The Seventh Victim
What's it about?The Seventh Victim was written in 1953 by Robert Sheckley.
In a war-weary world people have devised a way to end all war: Reinstate the gladiatorial games of the past and turn man's innate violent tendencies into a voluntary, legal, murderous cat-and-mouse game. The Seventh Victim doesn't focus on the gladiatorial games but on the murderous cat-and-mouse game. Rechanneling Man's violence has successfully averted war, and we get a glimpse into a strange world where violence is "contained".
Here's a story excerpt:
... To stop the race from destroying itself ... rechannel Man’s violence.
Provide him with an outlet, an expression.
The first big step was the legalization of gladiatorial events, complete with blood and thunder. But more was needed. Sublimations worked only up to a point. Then people demanded the real thing.
There is no substitute for murder.
So murder was legalized, on a strictly individual basis, and only for those who wanted it. The governments were directed to create Emotional Catharsis Boards. ...
Anyone who wanted to murder could sign up at the ECB. ... he would be granted a Victim.
Anyone who signed up to murder, ... had to take his turn a few months later as Victim—if he survived.
... The individual could commit as many murders as he wanted. But between each, he had to be a Victim. If he successfully killed his Hunter, he could stop, or sign up for another murder.
At the end of ten years, an estimated third of the world’s civilized population had applied for at least one murder. The number slid to a fourth, and stayed there.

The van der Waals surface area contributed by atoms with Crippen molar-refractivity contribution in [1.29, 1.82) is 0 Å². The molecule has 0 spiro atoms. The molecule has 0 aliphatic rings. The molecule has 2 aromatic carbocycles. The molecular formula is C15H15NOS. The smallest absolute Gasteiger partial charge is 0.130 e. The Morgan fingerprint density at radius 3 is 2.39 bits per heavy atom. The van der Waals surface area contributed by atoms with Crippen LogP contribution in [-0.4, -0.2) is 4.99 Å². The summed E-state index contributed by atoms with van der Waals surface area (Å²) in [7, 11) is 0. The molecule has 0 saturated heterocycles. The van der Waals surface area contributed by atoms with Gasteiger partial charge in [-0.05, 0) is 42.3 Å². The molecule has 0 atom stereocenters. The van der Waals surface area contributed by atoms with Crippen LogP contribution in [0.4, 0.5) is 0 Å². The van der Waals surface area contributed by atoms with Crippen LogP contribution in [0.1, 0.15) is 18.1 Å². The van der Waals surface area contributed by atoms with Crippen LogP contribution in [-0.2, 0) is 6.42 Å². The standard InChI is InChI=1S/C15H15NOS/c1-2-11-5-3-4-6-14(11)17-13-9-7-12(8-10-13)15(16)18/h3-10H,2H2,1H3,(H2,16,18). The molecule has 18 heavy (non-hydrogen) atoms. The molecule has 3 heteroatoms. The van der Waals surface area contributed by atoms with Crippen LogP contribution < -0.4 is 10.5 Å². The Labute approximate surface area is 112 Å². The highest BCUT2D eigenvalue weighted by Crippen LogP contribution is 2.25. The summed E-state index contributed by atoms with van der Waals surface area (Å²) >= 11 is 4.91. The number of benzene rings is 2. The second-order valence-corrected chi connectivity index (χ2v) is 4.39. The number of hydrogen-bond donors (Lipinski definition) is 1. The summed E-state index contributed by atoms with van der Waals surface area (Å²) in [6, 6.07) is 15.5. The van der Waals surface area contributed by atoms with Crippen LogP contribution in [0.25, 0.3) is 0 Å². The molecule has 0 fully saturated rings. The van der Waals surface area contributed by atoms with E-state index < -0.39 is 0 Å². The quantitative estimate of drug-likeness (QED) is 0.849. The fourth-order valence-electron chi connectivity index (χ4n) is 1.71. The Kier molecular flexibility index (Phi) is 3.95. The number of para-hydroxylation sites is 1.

Philosophers shook their heads, but the practical men were satisfied.
War was where it belonged—in the hands of the individual. ...
The Emotional Catharsis Board picked the Victims’ names at random. A Hunter was allowed two weeks in which to make his kill. ...
The Victim was notified a week before the Hunter. He was told only that he was a Victim. He did not know the name of his Hunter. ...
The Victim could arrange any kind of ambush in his power to kill the Hunter.
There were stiff penalties for killing or wounding the wrong man, for no other murder was allowed. Grudge killings and gain killings were punishable by death.
The beauty of the system was that the people who wanted to kill could do so. Those who didn’t—the bulk of the population—didn’t have to.
At least, there weren’t any more big wars. Not even the imminence of one.
Just hundreds of thousands of small ones.
How is it like The Hunger Games?
- Both feature fight to the death games in a dystopian future.